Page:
In the “What’s Good About Aspiration” section, I explained the institution’s Pay What is Fair fee policy. While it’s true that you can elect to set this fee to $0, I couldn’t bring myself to do it. Heck, I felt bad enough reducing their initial $5 a month fee recommendation to the $1 I landed on. But here’s the thing: there are other online banks that offer near what Aspiration does that don’t charge any fees and don’t even ask for voluntary payment. I suspect I’m not the only one paying a higher fee to Aspiration than they otherwise would just because of guilt, making this a slight negative to the service. Then again, Aspiration does gives 10% of these fees to charity, so now I’m back to feeling bad that I even wrote this!
P.S. — whether you’re feeling more generous or decide it’s time to lower your fee, you can always do so by going into Settings > Fee Settings and adjusting from there.
High threshold for APY
While the APY potential of Aspiration is a good thing, what you need to do to earn it is now a major negative. To be honest, my plan was never to use Aspiration as one of my main accounts, thus a $1,000 a month deposit is just not something I’m going to do. Similarly, I don’t see holding $10,000 with them. Thus, the latest changes have knocked my APY from 2% to 0% — and I suspect the same is true for many others.
I’m not sure if I’m just impatient but it seems that external transfers to Aspiration take a bit longer than normal. Perhaps that’s because they don’t even display as pending in your account (you’ll have to hit the “transfers” tab to see it, assuming you initiated the transfer from Aspiration itself). This has led to a couple of times where I worried that something was wrong. Of course this fear was only compounded when I got an e-mail from the bank saying one of the transfers I launched had failed. It turns out that was just a glitch that affected a few customers around the time of the big Save and Spend split, but it only made this speed issue more evident.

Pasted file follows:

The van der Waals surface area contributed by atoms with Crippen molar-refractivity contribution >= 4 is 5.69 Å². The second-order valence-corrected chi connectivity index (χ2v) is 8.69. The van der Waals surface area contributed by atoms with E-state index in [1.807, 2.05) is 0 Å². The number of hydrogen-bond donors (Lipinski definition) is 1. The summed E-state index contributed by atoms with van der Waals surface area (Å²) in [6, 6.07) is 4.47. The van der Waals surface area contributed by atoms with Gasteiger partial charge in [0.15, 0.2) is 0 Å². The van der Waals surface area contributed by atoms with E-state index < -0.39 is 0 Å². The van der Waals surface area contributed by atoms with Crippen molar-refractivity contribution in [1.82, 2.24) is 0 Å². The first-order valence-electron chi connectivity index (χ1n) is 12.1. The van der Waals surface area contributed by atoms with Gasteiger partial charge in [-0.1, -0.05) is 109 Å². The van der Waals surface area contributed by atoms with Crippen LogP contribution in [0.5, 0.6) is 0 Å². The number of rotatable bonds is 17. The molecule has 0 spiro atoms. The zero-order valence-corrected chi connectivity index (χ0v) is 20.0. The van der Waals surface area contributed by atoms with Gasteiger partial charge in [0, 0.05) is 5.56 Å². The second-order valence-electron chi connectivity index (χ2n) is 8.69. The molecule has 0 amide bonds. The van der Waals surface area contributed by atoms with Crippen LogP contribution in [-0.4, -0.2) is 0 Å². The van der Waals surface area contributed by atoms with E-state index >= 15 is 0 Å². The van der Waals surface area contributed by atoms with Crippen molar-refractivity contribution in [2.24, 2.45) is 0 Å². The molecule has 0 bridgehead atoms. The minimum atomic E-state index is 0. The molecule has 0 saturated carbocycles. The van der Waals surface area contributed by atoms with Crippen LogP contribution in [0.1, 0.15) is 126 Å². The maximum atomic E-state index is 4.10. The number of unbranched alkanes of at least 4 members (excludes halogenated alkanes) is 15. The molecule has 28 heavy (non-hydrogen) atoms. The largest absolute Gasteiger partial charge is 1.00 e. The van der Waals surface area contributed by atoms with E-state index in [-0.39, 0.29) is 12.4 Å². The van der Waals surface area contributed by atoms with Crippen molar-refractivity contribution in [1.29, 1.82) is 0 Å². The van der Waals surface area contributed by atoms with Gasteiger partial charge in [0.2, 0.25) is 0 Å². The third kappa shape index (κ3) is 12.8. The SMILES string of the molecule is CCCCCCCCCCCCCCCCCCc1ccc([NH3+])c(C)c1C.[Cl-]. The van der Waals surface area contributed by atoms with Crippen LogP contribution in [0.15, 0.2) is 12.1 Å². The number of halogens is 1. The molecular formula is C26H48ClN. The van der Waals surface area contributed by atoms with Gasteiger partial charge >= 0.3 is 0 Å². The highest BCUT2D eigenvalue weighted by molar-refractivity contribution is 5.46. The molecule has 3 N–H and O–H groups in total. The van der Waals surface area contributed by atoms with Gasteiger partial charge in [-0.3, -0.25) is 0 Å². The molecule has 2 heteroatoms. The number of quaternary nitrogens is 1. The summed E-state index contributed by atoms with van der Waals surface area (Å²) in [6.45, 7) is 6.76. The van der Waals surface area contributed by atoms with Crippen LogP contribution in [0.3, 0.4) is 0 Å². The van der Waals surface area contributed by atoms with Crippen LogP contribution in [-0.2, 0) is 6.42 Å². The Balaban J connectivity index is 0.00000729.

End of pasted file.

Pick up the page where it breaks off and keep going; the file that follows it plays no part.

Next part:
Less than stellar account statements
Earlier I noted that I wasn’t sure if the $4 ATM fee credits I was receiving were extra money or just leveling me out from a charge I didn’t see. Well part of the reason for the confusion is that Aspiration didn’t display all of the balance data that other banks would. Thankfully, this has since been corrected and a running tally now shows under your transaction both on mobile and on desktop.
At the same time, Aspiration’s account statements still leave something to be desired. To me, they’re oddly confusing and not really what I’m used to from banks. So while I’m thrilled that they finally fixed the balances issue, I hope statements also get a second look in the future.
No joint accounts
When I opened my Aspiration account, my intent was to make it a joint account by adding my wife. Unfortunately it seems no such options exist. Lest you think that adding a “Trusted Contact” will do the trick, the bank advises it is not a beneficiary but, instead, a “person we will contact in the event you are unreachable when action must be taken on your account.” What’s really odd is that, in account info, there’s a section that says “Account Owners” — yes, there’s a plural!
Poking around online, it seems that Aspiration is working to introduce joint accounts. That said it also appears that they’ve been declaring that for a while. Their latest timeline according to replies on Twitter in March 2019 is “Definitely not longer than a year!”
There’s clearly a reason why Aspiration has been getting so much publicity in recent years. In addition to their unique business model and humanitarian efforts, they also offer a number of banking features that can help customers save money. At the same time, based on the recent changes to their accounts, I can no longer whole-heartedly recommend them for your banking needs.
Although the 1% APY and the ability to use any ATM in the world for free was what brought me to Aspiration, the new limits on earning interest coupled with the capping of ATM reimbursements has certainly soured me. On top of that, while I’m glad their app and site now allow you to view running balance totals with transactions, there are still other aspects of their banking experience I find lacking — and for that they still request a monthly fee. For those reasons, I’d say it’s only worth setting your sights on Aspiration if their overall message is enough for you to overlook these downsides. If not, I’d try SoFi Money or Discover Bank instead.
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Also published on Medium.